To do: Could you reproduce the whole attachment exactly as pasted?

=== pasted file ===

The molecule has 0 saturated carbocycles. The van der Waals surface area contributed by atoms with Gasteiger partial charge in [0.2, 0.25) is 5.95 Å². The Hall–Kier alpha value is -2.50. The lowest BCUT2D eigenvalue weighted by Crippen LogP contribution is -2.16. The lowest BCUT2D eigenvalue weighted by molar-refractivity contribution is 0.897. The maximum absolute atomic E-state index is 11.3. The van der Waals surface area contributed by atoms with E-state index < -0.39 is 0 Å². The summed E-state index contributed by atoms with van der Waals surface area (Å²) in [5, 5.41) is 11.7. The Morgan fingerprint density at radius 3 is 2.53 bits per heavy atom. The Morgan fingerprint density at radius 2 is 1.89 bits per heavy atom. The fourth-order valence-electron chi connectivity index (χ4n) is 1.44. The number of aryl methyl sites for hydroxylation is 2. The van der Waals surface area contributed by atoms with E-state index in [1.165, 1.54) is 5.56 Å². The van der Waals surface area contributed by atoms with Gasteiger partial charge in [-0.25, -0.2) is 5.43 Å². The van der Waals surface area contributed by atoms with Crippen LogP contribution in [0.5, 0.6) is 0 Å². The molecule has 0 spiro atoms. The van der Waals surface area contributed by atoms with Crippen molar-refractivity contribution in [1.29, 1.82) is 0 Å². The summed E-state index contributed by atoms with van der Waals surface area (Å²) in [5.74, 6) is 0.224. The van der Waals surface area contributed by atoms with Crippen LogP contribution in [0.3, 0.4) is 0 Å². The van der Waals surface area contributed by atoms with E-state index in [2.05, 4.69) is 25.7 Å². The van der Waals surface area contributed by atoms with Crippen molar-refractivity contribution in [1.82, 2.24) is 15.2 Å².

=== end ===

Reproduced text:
The molecule has 0 saturated carbocycles. The van der Waals surface area contributed by atoms with Gasteiger partial charge in [0.2, 0.25) is 5.95 Å². The Hall–Kier alpha value is -2.50. The lowest BCUT2D eigenvalue weighted by Crippen LogP contribution is -2.16. The lowest BCUT2D eigenvalue weighted by molar-refractivity contribution is 0.897. The maximum absolute atomic E-state index is 11.3. The van der Waals surface area contributed by atoms with E-state index < -0.39 is 0 Å². The summed E-state index contributed by atoms with van der Waals surface area (Å²) in [5, 5.41) is 11.7. The Morgan fingerprint density at radius 3 is 2.53 bits per heavy atom. The Morgan fingerprint density at radius 2 is 1.89 bits per heavy atom. The fourth-order valence-electron chi connectivity index (χ4n) is 1.44. The number of aryl methyl sites for hydroxylation is 2. The van der Waals surface area contributed by atoms with E-state index in [1.165, 1.54) is 5.56 Å². The van der Waals surface area contributed by atoms with Gasteiger partial charge in [-0.25, -0.2) is 5.43 Å². The van der Waals surface area contributed by atoms with Crippen LogP contribution in [0.5, 0.6) is 0 Å². The molecule has 0 spiro atoms. The van der Waals surface area contributed by atoms with Crippen molar-refractivity contribution in [1.29, 1.82) is 0 Å². The summed E-state index contributed by atoms with van der Waals surface area (Å²) in [5.74, 6) is 0.224. The van der Waals surface area contributed by atoms with Crippen LogP contribution in [0.3, 0.4) is 0 Å². The van der Waals surface area contributed by atoms with E-state index in [2.05, 4.69) is 25.7 Å². The van der Waals surface area contributed by atoms with Crippen molar-refractivity contribution in [1.82, 2.24) is 15.2 Å².